Giving money to directly to the poor has become such a widely popular policy tool it is harder to find a country that is not doing it than one that is. One choice that policy makers face is if to put conditions on the money they send. The Economist has an excellent article that compares conditional to unconditional programs. Conditional cash transfers pay money to mothers conditional on their children attending schooling and going in for regular health checkups. Despite conditionality on regular health checkup and growth monitoring there are mixed results of conditional transfer programs to improve children's height and the new study on an unconditional transfer shows no impact on height. I use children's height because it is one of the better indicators of long term human capital development.
I make this claim of mixed results of cash transfer performance on height based on a meta-analysis I co-authored with James Manley and Vanya Slavchevska published in World Development. We find conditional and unconditional cash transfer programs have only small and statistically not significant impacts on height when aggregated across programs. We find similar results when we look at only Latin American conditional cash transfers. I have also heard reports of a few cash transfer programs collecting height data but not reporting them in their impact evaluations, so the small impacts are likely an overestimate.
The economic development blogosphere has been talking about a recent study (David McKenzie,Chris Blattman, Brent Keller; Amanda Glassman) of a program called Give Directly where you can as the website suggests make donations directly to Kenyan families. The study find a lot of positive effects: household eat more food, were happier and accumulated assets.
On thing I did notice is that Give Directly had no impact on children's height (see Table 6 in the study link).Amanda Glassman in her post highlights some of success of cash transfer programs, which include reducing stunting (that is helping the most malnourished). She pointed to a study of a conditional cash transfer program in the Philippines that reduced stunting, however like Give Directly it did not seem to increase overall height.
My take it seems cash transfers are doing a decent job in some cases of reducing the worst forms of malnutrition (stunting), the other results are little less clear if there are any impacts. It seems from reading several pieces that we understand cash increases food intake however is not leading to the nutrition gains expected. Like others I think understanding the pathways that cash leads to improved height increases needs more study. What I would like to see is (and perhaps I'm just not finding them) is more nutritionists participating in the discussions and thinking carefully about how to adapt programs so cash actually leads to human development with stronger results.
Monday, April 29, 2013
Sitting in the new La Madeleine in Silver Spring and have to say I’m a little bit disappointed and feeling ennui on a rainy day. My local Silver Spring advice is to head down Georgia Ave to Zed’s café, which is friendlier, has better coffee, more comfortable chairs, and working wi-fi. A larger thought on restaurants and coffee shops. They are good example of the third factor in production. The first two factors in any output model in economics are labor and capital. That is how many people work there and how many machines (eg cash register, grills, toaster, coffee makers) there are. The goal of a chain restaurant like La Madeleine is to create a model where the same capital can be bought, the same number of staff can be hired and you get the same production. As anyone who visited multiple locations of the same chain can tell you some are better than other [side note, I often pass the Starbucks in the Towson library to go to the Towson Starbucks on York road because of the better service]. These differences exists despite the same amount labor and capital. This third factor in production could include human capital (how educated the workers are), local norms (do people typically work hard) and local governance (management). Just like a bad Starbucks, La Madeleine or any chain restaurant a country like Nicaragua might produce a lot less than Costa Rica even they have similar population sizes and land endowments.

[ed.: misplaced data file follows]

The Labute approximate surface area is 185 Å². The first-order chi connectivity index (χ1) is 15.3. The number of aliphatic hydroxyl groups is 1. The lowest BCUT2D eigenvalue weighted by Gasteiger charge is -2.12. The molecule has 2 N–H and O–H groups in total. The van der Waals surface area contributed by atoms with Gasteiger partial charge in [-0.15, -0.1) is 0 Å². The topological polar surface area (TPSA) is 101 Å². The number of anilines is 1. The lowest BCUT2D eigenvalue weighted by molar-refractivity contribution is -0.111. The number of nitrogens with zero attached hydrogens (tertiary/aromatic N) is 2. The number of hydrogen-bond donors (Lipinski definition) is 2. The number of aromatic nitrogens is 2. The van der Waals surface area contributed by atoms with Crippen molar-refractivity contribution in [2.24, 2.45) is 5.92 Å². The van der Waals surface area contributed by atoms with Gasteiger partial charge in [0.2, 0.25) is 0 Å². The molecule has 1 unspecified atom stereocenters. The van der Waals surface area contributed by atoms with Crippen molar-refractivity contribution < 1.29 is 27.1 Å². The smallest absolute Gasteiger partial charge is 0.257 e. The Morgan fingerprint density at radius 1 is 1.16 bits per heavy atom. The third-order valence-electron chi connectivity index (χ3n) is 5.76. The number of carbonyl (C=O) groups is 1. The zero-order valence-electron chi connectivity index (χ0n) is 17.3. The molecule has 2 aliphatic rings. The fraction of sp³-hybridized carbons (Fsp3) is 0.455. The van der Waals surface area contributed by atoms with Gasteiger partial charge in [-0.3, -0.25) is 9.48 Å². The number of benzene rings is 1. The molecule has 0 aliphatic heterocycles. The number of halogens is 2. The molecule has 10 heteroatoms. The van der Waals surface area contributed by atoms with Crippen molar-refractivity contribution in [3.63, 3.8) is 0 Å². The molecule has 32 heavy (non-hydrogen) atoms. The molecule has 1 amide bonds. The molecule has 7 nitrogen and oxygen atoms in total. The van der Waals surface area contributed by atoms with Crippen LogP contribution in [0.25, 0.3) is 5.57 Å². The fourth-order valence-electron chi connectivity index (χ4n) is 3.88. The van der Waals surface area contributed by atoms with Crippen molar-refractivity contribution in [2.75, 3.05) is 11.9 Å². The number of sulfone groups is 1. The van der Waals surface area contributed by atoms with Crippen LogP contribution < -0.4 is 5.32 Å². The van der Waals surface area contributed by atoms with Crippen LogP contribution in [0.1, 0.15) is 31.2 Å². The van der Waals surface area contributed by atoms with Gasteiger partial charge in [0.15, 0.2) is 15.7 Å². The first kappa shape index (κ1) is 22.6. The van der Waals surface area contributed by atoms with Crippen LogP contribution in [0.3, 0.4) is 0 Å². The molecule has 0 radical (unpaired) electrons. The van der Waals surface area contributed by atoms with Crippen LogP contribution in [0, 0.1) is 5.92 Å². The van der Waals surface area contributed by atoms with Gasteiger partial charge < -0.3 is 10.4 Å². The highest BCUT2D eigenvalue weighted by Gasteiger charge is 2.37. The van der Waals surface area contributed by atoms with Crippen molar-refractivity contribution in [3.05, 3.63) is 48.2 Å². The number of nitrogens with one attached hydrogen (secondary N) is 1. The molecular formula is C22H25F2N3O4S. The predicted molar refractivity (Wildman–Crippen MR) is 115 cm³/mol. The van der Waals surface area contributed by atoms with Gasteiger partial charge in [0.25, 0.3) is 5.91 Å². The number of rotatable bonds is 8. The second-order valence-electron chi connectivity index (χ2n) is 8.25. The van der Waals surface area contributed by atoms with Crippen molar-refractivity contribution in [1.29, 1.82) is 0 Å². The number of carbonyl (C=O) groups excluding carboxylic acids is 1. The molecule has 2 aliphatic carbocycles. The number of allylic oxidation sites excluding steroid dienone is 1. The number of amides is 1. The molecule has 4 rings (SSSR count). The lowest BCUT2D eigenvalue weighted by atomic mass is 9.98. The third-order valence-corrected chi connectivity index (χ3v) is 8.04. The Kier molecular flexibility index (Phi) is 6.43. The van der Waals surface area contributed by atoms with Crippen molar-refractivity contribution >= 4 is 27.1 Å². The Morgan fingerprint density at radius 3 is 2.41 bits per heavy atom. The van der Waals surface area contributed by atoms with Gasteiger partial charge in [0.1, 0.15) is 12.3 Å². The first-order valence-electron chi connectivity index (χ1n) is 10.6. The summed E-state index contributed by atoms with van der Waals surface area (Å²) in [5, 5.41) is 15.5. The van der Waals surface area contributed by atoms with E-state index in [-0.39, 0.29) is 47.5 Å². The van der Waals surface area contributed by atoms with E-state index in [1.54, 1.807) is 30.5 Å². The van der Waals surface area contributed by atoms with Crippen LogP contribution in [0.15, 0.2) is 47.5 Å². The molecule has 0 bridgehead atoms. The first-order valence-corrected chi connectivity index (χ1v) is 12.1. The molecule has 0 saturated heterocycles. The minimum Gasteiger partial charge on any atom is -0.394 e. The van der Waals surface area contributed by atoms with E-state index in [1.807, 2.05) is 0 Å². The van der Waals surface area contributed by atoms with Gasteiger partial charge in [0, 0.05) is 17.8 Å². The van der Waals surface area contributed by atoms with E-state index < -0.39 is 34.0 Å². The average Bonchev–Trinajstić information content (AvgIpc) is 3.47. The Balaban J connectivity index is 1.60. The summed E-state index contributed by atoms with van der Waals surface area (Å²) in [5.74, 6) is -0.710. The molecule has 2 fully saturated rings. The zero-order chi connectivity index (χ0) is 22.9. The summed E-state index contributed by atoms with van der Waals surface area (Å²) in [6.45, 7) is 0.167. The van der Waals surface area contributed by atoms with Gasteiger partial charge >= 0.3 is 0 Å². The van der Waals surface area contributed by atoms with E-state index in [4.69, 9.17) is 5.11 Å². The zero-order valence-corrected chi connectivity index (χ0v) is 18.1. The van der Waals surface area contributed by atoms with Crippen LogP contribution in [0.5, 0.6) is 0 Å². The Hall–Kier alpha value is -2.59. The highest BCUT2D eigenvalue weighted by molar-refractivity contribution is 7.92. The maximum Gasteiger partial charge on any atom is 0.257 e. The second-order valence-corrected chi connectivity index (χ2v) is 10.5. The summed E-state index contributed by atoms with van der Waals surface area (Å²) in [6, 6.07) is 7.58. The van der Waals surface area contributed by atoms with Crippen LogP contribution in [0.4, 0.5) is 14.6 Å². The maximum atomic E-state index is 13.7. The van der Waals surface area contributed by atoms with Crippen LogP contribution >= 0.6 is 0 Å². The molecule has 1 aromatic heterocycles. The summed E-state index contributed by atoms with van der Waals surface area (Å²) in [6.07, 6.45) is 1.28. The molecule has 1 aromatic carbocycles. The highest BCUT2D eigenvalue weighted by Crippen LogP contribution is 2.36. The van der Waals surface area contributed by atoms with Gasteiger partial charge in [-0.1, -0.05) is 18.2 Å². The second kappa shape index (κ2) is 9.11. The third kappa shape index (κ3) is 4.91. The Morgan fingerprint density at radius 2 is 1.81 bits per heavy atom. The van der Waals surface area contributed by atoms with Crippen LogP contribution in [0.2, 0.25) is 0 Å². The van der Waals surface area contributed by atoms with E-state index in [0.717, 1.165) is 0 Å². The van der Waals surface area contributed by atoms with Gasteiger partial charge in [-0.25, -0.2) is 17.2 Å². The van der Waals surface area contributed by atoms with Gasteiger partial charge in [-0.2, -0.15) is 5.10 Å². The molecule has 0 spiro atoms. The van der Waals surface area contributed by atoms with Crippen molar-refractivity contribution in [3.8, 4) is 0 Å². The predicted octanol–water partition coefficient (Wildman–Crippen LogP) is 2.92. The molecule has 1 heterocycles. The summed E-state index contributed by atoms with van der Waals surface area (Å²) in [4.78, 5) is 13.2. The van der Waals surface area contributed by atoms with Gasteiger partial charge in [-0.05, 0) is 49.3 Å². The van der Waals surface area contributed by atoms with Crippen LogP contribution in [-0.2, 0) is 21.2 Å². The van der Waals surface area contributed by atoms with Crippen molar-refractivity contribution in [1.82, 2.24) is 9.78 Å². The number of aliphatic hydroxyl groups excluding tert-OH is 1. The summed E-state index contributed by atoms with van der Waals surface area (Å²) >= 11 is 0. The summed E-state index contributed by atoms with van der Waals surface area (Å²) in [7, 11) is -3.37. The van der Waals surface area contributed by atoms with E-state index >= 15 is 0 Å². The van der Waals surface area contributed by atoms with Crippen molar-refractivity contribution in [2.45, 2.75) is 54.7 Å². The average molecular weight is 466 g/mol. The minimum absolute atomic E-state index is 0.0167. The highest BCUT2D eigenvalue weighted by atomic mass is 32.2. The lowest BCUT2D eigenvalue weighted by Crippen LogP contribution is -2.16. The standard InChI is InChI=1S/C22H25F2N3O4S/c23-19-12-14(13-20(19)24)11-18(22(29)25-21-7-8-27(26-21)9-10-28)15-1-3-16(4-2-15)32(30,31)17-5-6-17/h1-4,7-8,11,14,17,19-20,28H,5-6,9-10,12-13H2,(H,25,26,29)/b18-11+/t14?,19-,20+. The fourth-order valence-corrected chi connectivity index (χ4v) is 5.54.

A second thought. My favorite all time coffee shops include Saint’s Rest Grinnell Iowa, Indie Coffee Madison Wisconsin and Java House Iowa City. I’m not ready to put Zed’s in that category yet, although the free piece of cake on my last visit didn’t hurt. What I think is that changes have a problem of making the truly special at a large scale. As Matt Yglesia points out today although many economic interventions work on a small scale very few can work on a larger scale (perhaps pills are one of the few) since scaling is so much easier. Starbucks has done a decent job of scaling the small coffee shop feel, and as evident by this Washington Post article its hard on a large restaurant too.
Anyway food for thought.